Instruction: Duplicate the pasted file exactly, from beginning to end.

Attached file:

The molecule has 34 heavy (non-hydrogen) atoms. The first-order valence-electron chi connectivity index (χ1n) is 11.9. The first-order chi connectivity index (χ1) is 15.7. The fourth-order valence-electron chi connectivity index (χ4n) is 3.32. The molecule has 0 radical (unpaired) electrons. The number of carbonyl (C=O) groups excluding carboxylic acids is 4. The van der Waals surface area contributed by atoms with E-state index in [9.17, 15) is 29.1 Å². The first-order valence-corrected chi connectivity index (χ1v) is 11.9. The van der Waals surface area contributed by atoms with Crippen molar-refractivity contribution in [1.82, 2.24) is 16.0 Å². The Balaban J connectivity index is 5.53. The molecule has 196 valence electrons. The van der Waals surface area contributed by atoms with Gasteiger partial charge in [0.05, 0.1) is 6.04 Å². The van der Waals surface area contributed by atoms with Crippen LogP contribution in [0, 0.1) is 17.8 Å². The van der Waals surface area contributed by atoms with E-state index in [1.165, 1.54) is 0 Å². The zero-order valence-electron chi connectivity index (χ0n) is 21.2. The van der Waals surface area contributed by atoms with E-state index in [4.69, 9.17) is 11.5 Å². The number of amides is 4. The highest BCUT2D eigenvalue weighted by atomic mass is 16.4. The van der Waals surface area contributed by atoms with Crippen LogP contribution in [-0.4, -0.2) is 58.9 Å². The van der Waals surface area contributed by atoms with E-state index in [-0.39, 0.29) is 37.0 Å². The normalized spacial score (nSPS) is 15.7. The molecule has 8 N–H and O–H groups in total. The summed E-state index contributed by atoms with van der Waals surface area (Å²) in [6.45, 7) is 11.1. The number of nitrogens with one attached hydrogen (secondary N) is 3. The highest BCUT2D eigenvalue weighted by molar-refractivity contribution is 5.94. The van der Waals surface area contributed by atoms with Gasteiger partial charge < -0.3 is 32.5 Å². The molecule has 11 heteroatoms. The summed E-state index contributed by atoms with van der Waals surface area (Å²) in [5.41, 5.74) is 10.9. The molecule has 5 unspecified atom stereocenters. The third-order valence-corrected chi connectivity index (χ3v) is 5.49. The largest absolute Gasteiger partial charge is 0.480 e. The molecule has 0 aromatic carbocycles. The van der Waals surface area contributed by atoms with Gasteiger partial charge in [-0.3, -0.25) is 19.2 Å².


The molecule has 34 heavy (non-hydrogen) atoms. The first-order valence-electron chi connectivity index (χ1n) is 11.9. The first-order chi connectivity index (χ1) is 15.7. The fourth-order valence-electron chi connectivity index (χ4n) is 3.32. The molecule has 0 radical (unpaired) electrons. The number of carbonyl (C=O) groups excluding carboxylic acids is 4. The van der Waals surface area contributed by atoms with E-state index in [9.17, 15) is 29.1 Å². The first-order valence-corrected chi connectivity index (χ1v) is 11.9. The van der Waals surface area contributed by atoms with Crippen molar-refractivity contribution in [1.82, 2.24) is 16.0 Å². The Balaban J connectivity index is 5.53. The molecule has 196 valence electrons. The van der Waals surface area contributed by atoms with Gasteiger partial charge in [0.05, 0.1) is 6.04 Å². The van der Waals surface area contributed by atoms with Crippen LogP contribution in [0, 0.1) is 17.8 Å². The van der Waals surface area contributed by atoms with E-state index in [1.165, 1.54) is 0 Å². The zero-order valence-electron chi connectivity index (χ0n) is 21.2. The van der Waals surface area contributed by atoms with E-state index in [4.69, 9.17) is 11.5 Å². The number of amides is 4. The highest BCUT2D eigenvalue weighted by atomic mass is 16.4. The van der Waals surface area contributed by atoms with Crippen LogP contribution in [-0.4, -0.2) is 58.9 Å². The van der Waals surface area contributed by atoms with E-state index in [-0.39, 0.29) is 37.0 Å². The normalized spacial score (nSPS) is 15.7. The molecule has 8 N–H and O–H groups in total. The summed E-state index contributed by atoms with van der Waals surface area (Å²) in [6.45, 7) is 11.1. The number of nitrogens with one attached hydrogen (secondary N) is 3. The highest BCUT2D eigenvalue weighted by molar-refractivity contribution is 5.94. The van der Waals surface area contributed by atoms with Gasteiger partial charge < -0.3 is 32.5 Å². The molecule has 11 heteroatoms. The summed E-state index contributed by atoms with van der Waals surface area (Å²) in [5.41, 5.74) is 10.9. The molecule has 5 unspecified atom stereocenters. The third-order valence-corrected chi connectivity index (χ3v) is 5.49. The largest absolute Gasteiger partial charge is 0.480 e. The molecule has 0 aromatic carbocycles. The van der Waals surface area contributed by atoms with Gasteiger partial charge in [-0.3, -0.25) is 19.2 Å².